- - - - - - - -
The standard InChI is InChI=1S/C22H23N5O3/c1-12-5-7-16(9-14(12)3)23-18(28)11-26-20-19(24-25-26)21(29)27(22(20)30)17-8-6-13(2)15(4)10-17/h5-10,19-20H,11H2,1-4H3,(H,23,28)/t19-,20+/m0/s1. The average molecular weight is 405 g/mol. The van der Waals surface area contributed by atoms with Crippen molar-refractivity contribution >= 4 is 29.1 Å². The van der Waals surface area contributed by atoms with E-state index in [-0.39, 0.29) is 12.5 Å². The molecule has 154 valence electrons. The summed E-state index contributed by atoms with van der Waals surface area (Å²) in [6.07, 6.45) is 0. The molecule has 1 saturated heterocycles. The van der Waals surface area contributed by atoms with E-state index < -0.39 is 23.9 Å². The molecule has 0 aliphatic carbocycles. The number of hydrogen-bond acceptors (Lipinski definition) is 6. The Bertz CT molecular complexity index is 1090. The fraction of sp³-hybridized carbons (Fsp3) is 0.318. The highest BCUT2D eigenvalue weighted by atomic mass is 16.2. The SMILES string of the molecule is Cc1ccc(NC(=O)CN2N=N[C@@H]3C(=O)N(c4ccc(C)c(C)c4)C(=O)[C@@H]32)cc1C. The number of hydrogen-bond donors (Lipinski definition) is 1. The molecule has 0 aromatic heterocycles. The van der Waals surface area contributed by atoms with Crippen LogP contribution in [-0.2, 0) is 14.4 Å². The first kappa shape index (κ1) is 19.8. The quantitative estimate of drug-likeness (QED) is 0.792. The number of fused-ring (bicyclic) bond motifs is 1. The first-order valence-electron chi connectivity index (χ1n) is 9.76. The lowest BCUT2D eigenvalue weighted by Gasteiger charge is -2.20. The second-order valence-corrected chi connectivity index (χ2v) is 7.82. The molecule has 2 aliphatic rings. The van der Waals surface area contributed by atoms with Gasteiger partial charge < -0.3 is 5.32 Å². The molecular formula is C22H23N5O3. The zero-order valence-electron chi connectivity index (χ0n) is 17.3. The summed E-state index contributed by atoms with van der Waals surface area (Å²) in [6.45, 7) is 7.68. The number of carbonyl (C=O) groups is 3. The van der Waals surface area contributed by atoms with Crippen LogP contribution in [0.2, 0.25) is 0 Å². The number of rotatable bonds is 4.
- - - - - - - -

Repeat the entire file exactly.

The standard InChI is InChI=1S/C22H23N5O3/c1-12-5-7-16(9-14(12)3)23-18(28)11-26-20-19(24-25-26)21(29)27(22(20)30)17-8-6-13(2)15(4)10-17/h5-10,19-20H,11H2,1-4H3,(H,23,28)/t19-,20+/m0/s1. The average molecular weight is 405 g/mol. The van der Waals surface area contributed by atoms with Crippen molar-refractivity contribution >= 4 is 29.1 Å². The van der Waals surface area contributed by atoms with E-state index in [-0.39, 0.29) is 12.5 Å². The molecule has 154 valence electrons. The summed E-state index contributed by atoms with van der Waals surface area (Å²) in [6.07, 6.45) is 0. The molecule has 1 saturated heterocycles. The van der Waals surface area contributed by atoms with E-state index < -0.39 is 23.9 Å². The molecule has 0 aliphatic carbocycles. The number of hydrogen-bond acceptors (Lipinski definition) is 6. The Bertz CT molecular complexity index is 1090. The fraction of sp³-hybridized carbons (Fsp3) is 0.318. The highest BCUT2D eigenvalue weighted by atomic mass is 16.2. The SMILES string of the molecule is Cc1ccc(NC(=O)CN2N=N[C@@H]3C(=O)N(c4ccc(C)c(C)c4)C(=O)[C@@H]32)cc1C. The number of hydrogen-bond donors (Lipinski definition) is 1. The molecule has 0 aromatic heterocycles. The van der Waals surface area contributed by atoms with Crippen LogP contribution in [-0.2, 0) is 14.4 Å². The first kappa shape index (κ1) is 19.8. The quantitative estimate of drug-likeness (QED) is 0.792. The number of fused-ring (bicyclic) bond motifs is 1. The first-order valence-electron chi connectivity index (χ1n) is 9.76. The lowest BCUT2D eigenvalue weighted by Gasteiger charge is -2.20. The second-order valence-corrected chi connectivity index (χ2v) is 7.82. The molecule has 2 aliphatic rings. The van der Waals surface area contributed by atoms with Gasteiger partial charge < -0.3 is 5.32 Å². The molecular formula is C22H23N5O3. The zero-order valence-electron chi connectivity index (χ0n) is 17.3. The summed E-state index contributed by atoms with van der Waals surface area (Å²) in [6.45, 7) is 7.68. The number of carbonyl (C=O) groups is 3. The van der Waals surface area contributed by atoms with Crippen LogP contribution in [0.2, 0.25) is 0 Å². The number of rotatable bonds is 4.